Because "over 50% of prescription drugs are derived from chemicals first identified in plants," a 2008 report from the Botanic Gardens Conservation International (representing botanic gardens in 120 countries) warned that "cures for things such as cancer and HIV may become 'extinct before they are ever found'." They identified 400 medicinal plants at risk of extinction from over-collection and deforestation, threatening the discovery of future cures for disease. These included Yew trees (the bark is used for the cancer drug paclitaxel); Hoodia (from Namibia, a potential source of weight loss drugs); half of Magnolias (used as Chinese medicine for 5,000 years to fight cancer, dementia and heart disease); and Autumn crocus (for gout). Their report said that "five billion people still rely on traditional plant-based medicine as their primary form of health care."
See also 
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- Alternative medicine
- Chinese herbology
- Doctrine of signatures
- European Directive on Traditional Herbal Medicinal Products
- Herb garden
- History of pharmacy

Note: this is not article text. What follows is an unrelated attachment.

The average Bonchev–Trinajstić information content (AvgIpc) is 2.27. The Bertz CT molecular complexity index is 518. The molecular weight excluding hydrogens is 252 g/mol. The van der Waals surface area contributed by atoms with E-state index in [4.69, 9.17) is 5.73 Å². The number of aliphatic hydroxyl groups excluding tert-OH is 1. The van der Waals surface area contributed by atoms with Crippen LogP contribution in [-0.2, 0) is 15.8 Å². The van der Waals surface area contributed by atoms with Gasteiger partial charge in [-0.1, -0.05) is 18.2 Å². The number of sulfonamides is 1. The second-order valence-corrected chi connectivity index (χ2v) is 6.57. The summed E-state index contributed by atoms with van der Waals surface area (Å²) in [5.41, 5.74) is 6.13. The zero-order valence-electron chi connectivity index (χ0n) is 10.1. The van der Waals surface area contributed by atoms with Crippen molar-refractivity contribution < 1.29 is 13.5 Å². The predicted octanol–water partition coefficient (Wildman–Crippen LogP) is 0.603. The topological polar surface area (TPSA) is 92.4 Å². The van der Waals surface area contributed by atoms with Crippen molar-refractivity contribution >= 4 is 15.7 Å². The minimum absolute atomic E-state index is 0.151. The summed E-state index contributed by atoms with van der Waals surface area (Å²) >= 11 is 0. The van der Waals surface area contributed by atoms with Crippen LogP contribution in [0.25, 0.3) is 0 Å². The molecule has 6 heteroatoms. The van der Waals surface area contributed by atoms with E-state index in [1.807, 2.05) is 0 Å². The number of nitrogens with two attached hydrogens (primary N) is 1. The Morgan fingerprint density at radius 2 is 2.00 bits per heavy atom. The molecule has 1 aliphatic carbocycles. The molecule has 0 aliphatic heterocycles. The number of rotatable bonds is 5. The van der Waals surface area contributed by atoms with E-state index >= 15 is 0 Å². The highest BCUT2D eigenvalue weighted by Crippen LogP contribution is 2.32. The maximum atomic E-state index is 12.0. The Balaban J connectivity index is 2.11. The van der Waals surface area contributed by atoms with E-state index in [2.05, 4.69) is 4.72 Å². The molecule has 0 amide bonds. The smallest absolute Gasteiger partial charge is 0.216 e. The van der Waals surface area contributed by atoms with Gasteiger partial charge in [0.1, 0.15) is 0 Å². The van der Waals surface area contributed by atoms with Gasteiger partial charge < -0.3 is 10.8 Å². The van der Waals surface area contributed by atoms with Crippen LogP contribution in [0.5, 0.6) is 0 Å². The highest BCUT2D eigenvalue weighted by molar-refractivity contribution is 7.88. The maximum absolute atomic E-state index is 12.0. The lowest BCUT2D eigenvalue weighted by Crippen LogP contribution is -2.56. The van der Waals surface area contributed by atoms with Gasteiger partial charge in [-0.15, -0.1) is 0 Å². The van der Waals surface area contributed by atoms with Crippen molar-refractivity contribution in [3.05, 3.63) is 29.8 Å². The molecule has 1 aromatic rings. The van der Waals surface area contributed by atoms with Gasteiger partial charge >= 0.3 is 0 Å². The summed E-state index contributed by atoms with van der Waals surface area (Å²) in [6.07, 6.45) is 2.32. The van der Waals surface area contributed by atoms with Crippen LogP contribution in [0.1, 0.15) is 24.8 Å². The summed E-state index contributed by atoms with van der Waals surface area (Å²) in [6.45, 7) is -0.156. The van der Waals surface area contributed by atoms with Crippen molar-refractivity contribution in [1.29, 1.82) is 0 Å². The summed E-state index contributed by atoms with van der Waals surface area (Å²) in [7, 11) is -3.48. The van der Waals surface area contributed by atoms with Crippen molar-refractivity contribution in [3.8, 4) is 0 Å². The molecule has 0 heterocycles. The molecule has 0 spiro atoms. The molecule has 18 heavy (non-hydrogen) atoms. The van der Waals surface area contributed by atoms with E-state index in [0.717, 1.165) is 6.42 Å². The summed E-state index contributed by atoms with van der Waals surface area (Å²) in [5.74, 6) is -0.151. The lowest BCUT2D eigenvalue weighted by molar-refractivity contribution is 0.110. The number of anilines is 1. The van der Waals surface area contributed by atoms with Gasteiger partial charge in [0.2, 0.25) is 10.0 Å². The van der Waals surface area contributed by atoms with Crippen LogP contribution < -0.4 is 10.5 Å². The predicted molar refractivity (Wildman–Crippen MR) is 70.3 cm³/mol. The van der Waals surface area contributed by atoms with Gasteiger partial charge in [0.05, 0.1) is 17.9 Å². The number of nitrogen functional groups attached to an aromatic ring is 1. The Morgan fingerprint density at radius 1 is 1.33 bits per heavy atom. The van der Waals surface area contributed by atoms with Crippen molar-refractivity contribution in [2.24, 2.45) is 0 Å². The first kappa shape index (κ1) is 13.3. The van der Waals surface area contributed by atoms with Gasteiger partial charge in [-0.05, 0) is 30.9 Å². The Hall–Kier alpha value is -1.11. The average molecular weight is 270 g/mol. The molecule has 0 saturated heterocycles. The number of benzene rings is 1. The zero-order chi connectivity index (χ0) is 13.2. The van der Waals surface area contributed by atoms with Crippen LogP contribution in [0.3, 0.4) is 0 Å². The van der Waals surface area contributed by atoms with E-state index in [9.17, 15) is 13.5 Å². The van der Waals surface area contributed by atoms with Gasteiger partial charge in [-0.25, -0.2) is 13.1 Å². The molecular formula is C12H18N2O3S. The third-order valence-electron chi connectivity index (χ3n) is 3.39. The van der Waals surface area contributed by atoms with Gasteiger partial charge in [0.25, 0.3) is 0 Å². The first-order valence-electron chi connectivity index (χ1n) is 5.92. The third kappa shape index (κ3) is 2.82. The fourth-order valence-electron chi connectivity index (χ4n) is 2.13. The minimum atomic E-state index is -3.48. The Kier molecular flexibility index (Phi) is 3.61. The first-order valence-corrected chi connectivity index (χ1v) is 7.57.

- Integrative medicine
- List of herbs with known adverse effects
- List of plants used in herbalism
- Medicinal mushrooms
- Naturopathic medicine
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Further reading 
- Aronson, Jeffrey K. (2008). Meyler's Side Effects of Herbal Medicines. Elsevier. ISBN 9780080932903.
- Braun, Lesley & Cohen, Marc (2007)). Herbs and Natural Supplements: An Evidence-Based Guide. Elsevier. ISBN 9780729537964.
- Crellin, J.K. et al (1990). Herbal Medicine Past and Present: A reference guide to medicinal plants. Duke University Press. ISBN 9780822310198.
- Lewis, Walter H. (2003). Medical Botany: Plants Affecting Human Health. John Wiley & Sons. ISBN 9780471628828.
- Lindequist, U.; Niedermeyer, T.H.J. ; Jülich, W.D. (2005). "The Pharmacological Potential of Mushrooms". Evid Based Complement Alternat Med. 2 (3): 285–99. doi:10.1093/ecam/neh107. PMC 1193547. PMID 16136207.
- Newall, Carol A. et al (1996). Herbal medicines: a guide for health-care professionals. Pharmaceutical Press. ISBN 9780853692898.